In World War Two, seven Hutchins brothers from Woorinen, near Swan Hill in Victoria, enlisted to protect and fight for the country they loved. All seven served with the AIF in different conflicts - from desert sands of the Middle East, Tobruk, Syria & North Africa, to the tropical Islands in the Pacific - New Guinea, Rabaul & Ambon. Of the seven brothers, only three returned home. Four of the brothers died tragically under barbaric Japanese imprisonment, or trying to escape it. The surviving three brothers, who returned to Australia at the end of the War, carried physical and psychological scars from their experiences. Their brother’s horrific fates were not known until the 2nd of February 1946, when parents Henry and Mary Hutchins received the first of four telegrams. Three more would arrive together within the week. No Australian family, would suffer from a greater loss of life in World War II.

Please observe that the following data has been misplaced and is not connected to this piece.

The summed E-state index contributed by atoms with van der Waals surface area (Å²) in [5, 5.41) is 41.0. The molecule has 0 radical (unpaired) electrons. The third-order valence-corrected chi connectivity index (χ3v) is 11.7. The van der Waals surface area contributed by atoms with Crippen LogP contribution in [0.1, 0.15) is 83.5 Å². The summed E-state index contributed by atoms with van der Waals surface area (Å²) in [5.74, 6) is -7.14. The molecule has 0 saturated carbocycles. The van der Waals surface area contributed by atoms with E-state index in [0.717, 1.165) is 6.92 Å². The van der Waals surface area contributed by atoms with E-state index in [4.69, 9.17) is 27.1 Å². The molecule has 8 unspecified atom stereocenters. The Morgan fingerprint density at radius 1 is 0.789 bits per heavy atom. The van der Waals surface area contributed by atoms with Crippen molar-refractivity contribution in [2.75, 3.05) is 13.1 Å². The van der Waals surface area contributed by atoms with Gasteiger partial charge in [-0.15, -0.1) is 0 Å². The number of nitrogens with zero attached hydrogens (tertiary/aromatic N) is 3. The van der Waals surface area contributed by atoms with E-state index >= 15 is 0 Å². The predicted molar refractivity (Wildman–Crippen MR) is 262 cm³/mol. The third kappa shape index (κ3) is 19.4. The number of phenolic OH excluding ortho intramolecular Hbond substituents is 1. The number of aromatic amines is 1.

Over 60 years later, in April 2007, the Hutchins family sacrifice touched hearts across Australia, when it was told for the first time, in an Anzac Day tribute. The story Band of Brothers was written by Neil Wilson from the Herald Sun.
Memory set in stone: A memorial plaque was erected in the peaceful Riverside Gardens, adjacent to the Murray River in Swan Hill. On the 5th of December 2007, the two surviving Hutchins sisters - Myrtle Salau 89, and Mary Coburn 86, unveiled the memorial plaque for the seven brothers. As the ladies revealed the plaque, their emotion was sadly evident – and was a poignant reminder to everyone, that time and separation does not weary a family’s love, or a sisters longing for her brothers to return home.